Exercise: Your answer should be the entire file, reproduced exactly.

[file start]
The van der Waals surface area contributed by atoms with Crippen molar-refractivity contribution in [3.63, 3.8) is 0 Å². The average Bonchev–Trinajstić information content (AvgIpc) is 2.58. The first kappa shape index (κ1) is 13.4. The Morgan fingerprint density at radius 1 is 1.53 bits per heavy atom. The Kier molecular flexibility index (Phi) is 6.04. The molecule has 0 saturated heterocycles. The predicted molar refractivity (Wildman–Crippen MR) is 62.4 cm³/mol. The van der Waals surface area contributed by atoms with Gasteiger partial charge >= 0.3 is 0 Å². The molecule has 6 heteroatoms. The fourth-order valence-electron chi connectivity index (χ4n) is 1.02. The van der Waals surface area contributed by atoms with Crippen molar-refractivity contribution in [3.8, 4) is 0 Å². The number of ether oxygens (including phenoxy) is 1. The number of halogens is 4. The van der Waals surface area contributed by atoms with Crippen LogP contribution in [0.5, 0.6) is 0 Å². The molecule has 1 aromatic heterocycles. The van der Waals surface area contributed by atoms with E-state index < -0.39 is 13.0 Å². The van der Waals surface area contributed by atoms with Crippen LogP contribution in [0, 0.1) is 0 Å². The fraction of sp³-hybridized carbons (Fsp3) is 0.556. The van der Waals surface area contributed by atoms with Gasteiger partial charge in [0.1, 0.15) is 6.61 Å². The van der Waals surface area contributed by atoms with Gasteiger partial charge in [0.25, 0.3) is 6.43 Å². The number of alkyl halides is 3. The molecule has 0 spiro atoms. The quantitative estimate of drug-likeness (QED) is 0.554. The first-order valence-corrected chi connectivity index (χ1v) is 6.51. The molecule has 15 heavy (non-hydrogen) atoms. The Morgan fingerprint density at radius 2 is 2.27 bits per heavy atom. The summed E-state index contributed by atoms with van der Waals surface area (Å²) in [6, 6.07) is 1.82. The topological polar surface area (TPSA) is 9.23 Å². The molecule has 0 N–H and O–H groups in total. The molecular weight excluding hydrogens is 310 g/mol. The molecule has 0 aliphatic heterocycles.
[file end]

The van der Waals surface area contributed by atoms with Crippen molar-refractivity contribution in [3.63, 3.8) is 0 Å². The average Bonchev–Trinajstić information content (AvgIpc) is 2.58. The first kappa shape index (κ1) is 13.4. The Morgan fingerprint density at radius 1 is 1.53 bits per heavy atom. The Kier molecular flexibility index (Phi) is 6.04. The molecule has 0 saturated heterocycles. The predicted molar refractivity (Wildman–Crippen MR) is 62.4 cm³/mol. The van der Waals surface area contributed by atoms with Gasteiger partial charge >= 0.3 is 0 Å². The molecule has 6 heteroatoms. The fourth-order valence-electron chi connectivity index (χ4n) is 1.02. The van der Waals surface area contributed by atoms with Crippen molar-refractivity contribution in [3.8, 4) is 0 Å². The number of ether oxygens (including phenoxy) is 1. The number of halogens is 4. The van der Waals surface area contributed by atoms with Crippen LogP contribution in [0.5, 0.6) is 0 Å². The molecule has 1 aromatic heterocycles. The van der Waals surface area contributed by atoms with E-state index < -0.39 is 13.0 Å². The van der Waals surface area contributed by atoms with Crippen LogP contribution in [0, 0.1) is 0 Å². The fraction of sp³-hybridized carbons (Fsp3) is 0.556. The van der Waals surface area contributed by atoms with Gasteiger partial charge in [0.1, 0.15) is 6.61 Å². The van der Waals surface area contributed by atoms with Gasteiger partial charge in [0.25, 0.3) is 6.43 Å². The number of alkyl halides is 3. The molecule has 0 spiro atoms. The quantitative estimate of drug-likeness (QED) is 0.554. The first-order valence-corrected chi connectivity index (χ1v) is 6.51. The molecule has 15 heavy (non-hydrogen) atoms. The Morgan fingerprint density at radius 2 is 2.27 bits per heavy atom. The summed E-state index contributed by atoms with van der Waals surface area (Å²) in [6, 6.07) is 1.82. The topological polar surface area (TPSA) is 9.23 Å². The molecule has 0 N–H and O–H groups in total. The molecular weight excluding hydrogens is 310 g/mol. The molecule has 0 aliphatic heterocycles.